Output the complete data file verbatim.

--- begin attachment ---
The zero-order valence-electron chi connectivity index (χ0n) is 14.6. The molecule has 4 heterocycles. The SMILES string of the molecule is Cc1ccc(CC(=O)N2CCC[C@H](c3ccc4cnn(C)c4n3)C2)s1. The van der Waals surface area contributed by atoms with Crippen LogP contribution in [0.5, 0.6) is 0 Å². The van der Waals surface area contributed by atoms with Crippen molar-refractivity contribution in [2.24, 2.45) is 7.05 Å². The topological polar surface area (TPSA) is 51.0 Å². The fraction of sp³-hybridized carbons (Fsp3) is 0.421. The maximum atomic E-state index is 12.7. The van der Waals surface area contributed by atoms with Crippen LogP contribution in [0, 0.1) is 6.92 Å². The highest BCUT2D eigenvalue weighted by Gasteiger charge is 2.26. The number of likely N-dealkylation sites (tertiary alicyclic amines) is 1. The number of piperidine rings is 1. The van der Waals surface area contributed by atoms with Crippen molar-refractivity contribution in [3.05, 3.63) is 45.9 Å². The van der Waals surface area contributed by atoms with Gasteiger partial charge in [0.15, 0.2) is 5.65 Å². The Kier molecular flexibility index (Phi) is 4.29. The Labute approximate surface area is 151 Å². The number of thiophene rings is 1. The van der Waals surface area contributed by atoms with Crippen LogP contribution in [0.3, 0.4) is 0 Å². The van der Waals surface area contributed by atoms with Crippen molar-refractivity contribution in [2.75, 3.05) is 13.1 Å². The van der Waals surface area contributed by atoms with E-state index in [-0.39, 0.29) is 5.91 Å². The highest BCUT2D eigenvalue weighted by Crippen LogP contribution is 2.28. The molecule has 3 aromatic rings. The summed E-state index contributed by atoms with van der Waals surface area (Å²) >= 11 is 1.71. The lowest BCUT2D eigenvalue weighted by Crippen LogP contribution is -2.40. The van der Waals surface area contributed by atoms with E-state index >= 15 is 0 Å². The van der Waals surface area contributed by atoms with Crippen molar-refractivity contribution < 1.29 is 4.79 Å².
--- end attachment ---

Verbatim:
The zero-order valence-electron chi connectivity index (χ0n) is 14.6. The molecule has 4 heterocycles. The SMILES string of the molecule is Cc1ccc(CC(=O)N2CCC[C@H](c3ccc4cnn(C)c4n3)C2)s1. The van der Waals surface area contributed by atoms with Crippen LogP contribution in [0.5, 0.6) is 0 Å². The van der Waals surface area contributed by atoms with Crippen molar-refractivity contribution in [2.24, 2.45) is 7.05 Å². The topological polar surface area (TPSA) is 51.0 Å². The fraction of sp³-hybridized carbons (Fsp3) is 0.421. The maximum atomic E-state index is 12.7. The van der Waals surface area contributed by atoms with Crippen LogP contribution in [0, 0.1) is 6.92 Å². The highest BCUT2D eigenvalue weighted by Gasteiger charge is 2.26. The number of likely N-dealkylation sites (tertiary alicyclic amines) is 1. The number of piperidine rings is 1. The van der Waals surface area contributed by atoms with Crippen molar-refractivity contribution in [3.05, 3.63) is 45.9 Å². The van der Waals surface area contributed by atoms with Gasteiger partial charge in [0.15, 0.2) is 5.65 Å². The Kier molecular flexibility index (Phi) is 4.29. The Labute approximate surface area is 151 Å². The number of thiophene rings is 1. The van der Waals surface area contributed by atoms with Crippen LogP contribution in [0.3, 0.4) is 0 Å². The van der Waals surface area contributed by atoms with Crippen molar-refractivity contribution in [2.75, 3.05) is 13.1 Å². The van der Waals surface area contributed by atoms with E-state index in [-0.39, 0.29) is 5.91 Å². The highest BCUT2D eigenvalue weighted by Crippen LogP contribution is 2.28. The molecule has 3 aromatic rings. The summed E-state index contributed by atoms with van der Waals surface area (Å²) >= 11 is 1.71. The lowest BCUT2D eigenvalue weighted by Crippen LogP contribution is -2.40. The van der Waals surface area contributed by atoms with E-state index >= 15 is 0 Å². The van der Waals surface area contributed by atoms with Crippen molar-refractivity contribution < 1.29 is 4.79 Å².